Food has the power to impact our lives both emotionally and physically and create bonds among people. When Sweetgreen published a series of photos under the title “School Lunches Around the World,” the collection elicited a range of reactions. Although the photos are, according to Sweetgreen, “not intended to be exact representations of school lunches, but instead, are meant to portray different types of foods found in cafeterias around the world,” they nevertheless raise several questions regarding the quality and nutritional value of cafeteria food and the impact of that food on the wellness of children. A child, who is hungry and malnourished, will most likely perform at a suboptimal level compared to a child who is well fed and healthy. At the other end of the spectrum, children who are obese can also have health complications that may affect their well-being beyond their school years. These concerns continue to stir a melting pot of discussions that go beyond figuring out the types of food and how many calories we consume.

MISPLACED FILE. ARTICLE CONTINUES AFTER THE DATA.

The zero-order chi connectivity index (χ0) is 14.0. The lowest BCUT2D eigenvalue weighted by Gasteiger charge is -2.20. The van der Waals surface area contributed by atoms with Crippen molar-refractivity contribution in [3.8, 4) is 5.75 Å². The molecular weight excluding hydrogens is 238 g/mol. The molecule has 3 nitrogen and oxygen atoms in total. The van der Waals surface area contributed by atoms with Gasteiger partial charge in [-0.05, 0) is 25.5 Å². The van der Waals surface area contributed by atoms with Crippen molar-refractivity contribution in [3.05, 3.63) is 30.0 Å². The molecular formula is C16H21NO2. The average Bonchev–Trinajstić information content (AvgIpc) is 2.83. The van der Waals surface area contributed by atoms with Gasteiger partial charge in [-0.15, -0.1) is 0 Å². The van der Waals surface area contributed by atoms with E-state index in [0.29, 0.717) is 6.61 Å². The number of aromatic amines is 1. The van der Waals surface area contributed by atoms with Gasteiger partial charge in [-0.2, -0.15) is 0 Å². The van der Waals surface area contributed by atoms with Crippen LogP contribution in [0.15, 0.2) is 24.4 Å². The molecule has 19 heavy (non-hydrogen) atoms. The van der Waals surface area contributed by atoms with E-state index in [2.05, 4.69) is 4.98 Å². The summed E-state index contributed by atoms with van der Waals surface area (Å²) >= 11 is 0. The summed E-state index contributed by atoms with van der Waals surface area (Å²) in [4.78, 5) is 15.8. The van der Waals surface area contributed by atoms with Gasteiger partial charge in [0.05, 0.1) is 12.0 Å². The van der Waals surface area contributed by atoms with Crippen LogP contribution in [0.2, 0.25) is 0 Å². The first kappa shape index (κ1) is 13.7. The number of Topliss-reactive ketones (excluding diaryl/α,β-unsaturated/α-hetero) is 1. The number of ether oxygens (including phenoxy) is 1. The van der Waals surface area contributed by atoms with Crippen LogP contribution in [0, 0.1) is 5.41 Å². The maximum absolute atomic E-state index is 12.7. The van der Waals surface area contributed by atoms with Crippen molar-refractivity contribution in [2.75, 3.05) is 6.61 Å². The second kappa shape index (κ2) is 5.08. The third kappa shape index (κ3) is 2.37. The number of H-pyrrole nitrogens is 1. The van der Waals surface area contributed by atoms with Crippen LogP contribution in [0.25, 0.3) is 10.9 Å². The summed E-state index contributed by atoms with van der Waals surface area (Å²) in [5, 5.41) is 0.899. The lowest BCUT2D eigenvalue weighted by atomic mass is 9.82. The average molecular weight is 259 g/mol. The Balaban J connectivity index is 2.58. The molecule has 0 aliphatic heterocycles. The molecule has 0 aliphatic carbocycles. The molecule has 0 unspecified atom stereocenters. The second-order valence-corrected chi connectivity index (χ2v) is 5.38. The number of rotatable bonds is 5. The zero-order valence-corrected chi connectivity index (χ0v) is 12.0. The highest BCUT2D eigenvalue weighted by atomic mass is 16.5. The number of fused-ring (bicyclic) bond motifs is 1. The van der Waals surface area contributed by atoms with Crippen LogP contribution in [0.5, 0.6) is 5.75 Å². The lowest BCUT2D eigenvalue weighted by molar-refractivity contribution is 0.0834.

Gardens have a unique ability to ignite the imagination, balance the relationship between humans and nature, and calm the senses in urbanized settings. When I walked through the botanical gardens and the famous Gardens by the Bay, I couldn’t help but believe in and be impressed by Singapore’s vision to become a city in a garden. Our increasing awareness of the negative effects of climate change should encourage us to make more conscious efforts to preserve and reinvigorate the Earth’s natural beauty and healing powers. In a world that is reliant on technology and man-made structures, gardens provide a necessary respite and reminder of a home that we all lost. Continue reading “Gardens of the Future”